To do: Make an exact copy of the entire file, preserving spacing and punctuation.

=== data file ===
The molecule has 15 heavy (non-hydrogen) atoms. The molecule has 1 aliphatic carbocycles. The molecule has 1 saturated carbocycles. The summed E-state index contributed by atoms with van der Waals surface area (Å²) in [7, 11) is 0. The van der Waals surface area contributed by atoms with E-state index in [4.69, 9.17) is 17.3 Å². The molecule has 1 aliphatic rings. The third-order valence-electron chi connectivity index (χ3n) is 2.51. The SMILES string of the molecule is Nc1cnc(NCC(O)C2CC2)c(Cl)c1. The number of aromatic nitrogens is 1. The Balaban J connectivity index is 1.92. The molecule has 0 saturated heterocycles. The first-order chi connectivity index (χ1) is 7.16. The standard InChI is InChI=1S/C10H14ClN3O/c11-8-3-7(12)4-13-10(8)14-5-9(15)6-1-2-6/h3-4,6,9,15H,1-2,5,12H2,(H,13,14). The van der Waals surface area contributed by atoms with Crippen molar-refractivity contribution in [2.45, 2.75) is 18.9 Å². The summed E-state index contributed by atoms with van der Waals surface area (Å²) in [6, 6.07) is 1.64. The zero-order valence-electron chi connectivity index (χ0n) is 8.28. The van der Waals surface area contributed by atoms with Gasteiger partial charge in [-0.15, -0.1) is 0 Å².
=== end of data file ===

The molecule has 15 heavy (non-hydrogen) atoms. The molecule has 1 aliphatic carbocycles. The molecule has 1 saturated carbocycles. The summed E-state index contributed by atoms with van der Waals surface area (Å²) in [7, 11) is 0. The van der Waals surface area contributed by atoms with E-state index in [4.69, 9.17) is 17.3 Å². The molecule has 1 aliphatic rings. The third-order valence-electron chi connectivity index (χ3n) is 2.51. The SMILES string of the molecule is Nc1cnc(NCC(O)C2CC2)c(Cl)c1. The number of aromatic nitrogens is 1. The Balaban J connectivity index is 1.92. The molecule has 0 saturated heterocycles. The first-order chi connectivity index (χ1) is 7.16. The standard InChI is InChI=1S/C10H14ClN3O/c11-8-3-7(12)4-13-10(8)14-5-9(15)6-1-2-6/h3-4,6,9,15H,1-2,5,12H2,(H,13,14). The van der Waals surface area contributed by atoms with Crippen molar-refractivity contribution in [2.45, 2.75) is 18.9 Å². The summed E-state index contributed by atoms with van der Waals surface area (Å²) in [6, 6.07) is 1.64. The zero-order valence-electron chi connectivity index (χ0n) is 8.28. The van der Waals surface area contributed by atoms with Gasteiger partial charge in [-0.15, -0.1) is 0 Å².